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the workshop

I wish there was a way to explain the absolutely joy I find in watching this dream come to life. You'd think I'd have words readily available for this kind of thing, but I don't.

To appreciate joy you first have to know fear, and I think together, in the trenches, we've known fear. Well, we've known the "unknown" and, brother, that is scary enough.

A year(ish) ago he said, "Babe, this is going to be something. I can see it." I didn't see it. Had no concept of what he meant. But I believed him that he could see it. And that had to be enough.

Hands off the wheel. Staying in my own lane. Or trying to.

Four months later, "Babe, this is a thing. It's going to be something. I know it is." And I believed him that it was a thing. I still didn't see it. But I saw him, and I believed in him. And it trickled in, little things here. Little things there.  Work still beckons, and real life demands attention.  Sometimes--at all times--the universe rewards belief. Not always along a preferred path, but it rewards just the same.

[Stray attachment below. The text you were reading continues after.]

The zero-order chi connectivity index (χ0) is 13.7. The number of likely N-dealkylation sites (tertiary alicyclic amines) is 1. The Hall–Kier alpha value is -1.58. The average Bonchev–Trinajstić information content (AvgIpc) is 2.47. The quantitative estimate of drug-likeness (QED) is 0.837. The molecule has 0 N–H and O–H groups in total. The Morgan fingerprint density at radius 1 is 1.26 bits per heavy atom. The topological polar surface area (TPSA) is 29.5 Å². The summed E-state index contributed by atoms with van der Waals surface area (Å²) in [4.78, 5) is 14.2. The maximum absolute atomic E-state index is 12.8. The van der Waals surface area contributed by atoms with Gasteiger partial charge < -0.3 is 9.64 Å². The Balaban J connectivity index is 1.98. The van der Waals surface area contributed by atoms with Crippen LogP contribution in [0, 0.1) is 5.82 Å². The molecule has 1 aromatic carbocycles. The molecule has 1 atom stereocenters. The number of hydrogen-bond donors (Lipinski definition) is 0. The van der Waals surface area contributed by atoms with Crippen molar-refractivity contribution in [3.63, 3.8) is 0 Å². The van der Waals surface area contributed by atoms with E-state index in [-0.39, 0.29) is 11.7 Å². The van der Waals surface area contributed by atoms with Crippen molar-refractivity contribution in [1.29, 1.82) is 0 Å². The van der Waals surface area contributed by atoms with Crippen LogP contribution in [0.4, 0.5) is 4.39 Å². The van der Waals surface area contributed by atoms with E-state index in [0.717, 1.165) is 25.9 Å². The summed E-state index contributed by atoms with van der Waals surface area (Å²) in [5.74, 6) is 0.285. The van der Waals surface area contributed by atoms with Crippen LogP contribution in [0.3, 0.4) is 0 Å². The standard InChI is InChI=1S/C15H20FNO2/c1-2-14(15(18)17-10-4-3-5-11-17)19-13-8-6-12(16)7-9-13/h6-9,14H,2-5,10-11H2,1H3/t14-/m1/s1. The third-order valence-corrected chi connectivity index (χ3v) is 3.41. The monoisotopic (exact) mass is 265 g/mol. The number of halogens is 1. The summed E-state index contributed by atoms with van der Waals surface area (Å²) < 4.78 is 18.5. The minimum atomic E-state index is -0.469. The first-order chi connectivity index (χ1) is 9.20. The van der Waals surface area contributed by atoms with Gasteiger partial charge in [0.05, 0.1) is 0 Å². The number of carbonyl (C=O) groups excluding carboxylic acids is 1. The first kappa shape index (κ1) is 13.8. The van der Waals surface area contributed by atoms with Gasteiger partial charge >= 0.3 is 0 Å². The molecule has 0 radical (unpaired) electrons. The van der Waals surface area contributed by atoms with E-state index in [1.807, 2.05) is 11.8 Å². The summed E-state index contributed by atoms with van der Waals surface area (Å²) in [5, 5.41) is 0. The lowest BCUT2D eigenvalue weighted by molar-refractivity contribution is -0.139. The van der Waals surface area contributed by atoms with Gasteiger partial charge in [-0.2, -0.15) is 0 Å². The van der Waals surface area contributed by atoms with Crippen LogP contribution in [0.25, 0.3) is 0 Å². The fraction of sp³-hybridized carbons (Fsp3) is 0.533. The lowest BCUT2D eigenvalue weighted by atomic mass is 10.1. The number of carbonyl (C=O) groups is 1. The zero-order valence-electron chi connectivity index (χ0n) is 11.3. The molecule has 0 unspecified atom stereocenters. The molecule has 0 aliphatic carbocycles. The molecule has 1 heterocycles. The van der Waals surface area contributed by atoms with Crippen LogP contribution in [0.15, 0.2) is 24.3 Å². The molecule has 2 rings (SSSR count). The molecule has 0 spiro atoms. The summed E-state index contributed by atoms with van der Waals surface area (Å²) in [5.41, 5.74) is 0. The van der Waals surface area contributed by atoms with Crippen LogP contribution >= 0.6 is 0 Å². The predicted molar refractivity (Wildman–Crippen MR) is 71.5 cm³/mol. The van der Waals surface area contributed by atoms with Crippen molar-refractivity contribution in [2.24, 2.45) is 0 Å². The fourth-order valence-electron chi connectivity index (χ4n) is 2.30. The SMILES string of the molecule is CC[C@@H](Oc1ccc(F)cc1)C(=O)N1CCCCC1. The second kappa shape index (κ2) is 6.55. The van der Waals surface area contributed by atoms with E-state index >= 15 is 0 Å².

I can still see him at that old saw mill, doors thrown open. Just as I can see him now in the lights of the workshop he has created for himself.  It was a cold night. Not cold like tonight, but colder than we were used to at the time. A damp night, like the ones fall treats us to when it's trying to settle in.  A yellow beacon in the gathering dark. No matter what has come before or since, it stood like a cathedral to him, or as close to one as he would ever come. 

He didn't need me. That was a moment for him and his maker. A gift. But that wasn't my story. I was in the backseat of that one. So I never told it. 

Six months later again, and it is still a thing. Little things here and little things there have became tabletops and countertops, cutting boards and benches, fireplace mantles and floating shelves. Still learning, always learning. And thank God for that because his is a creative mind that always needs the fuel of discovery.

This guy He's my favorite story to tell.


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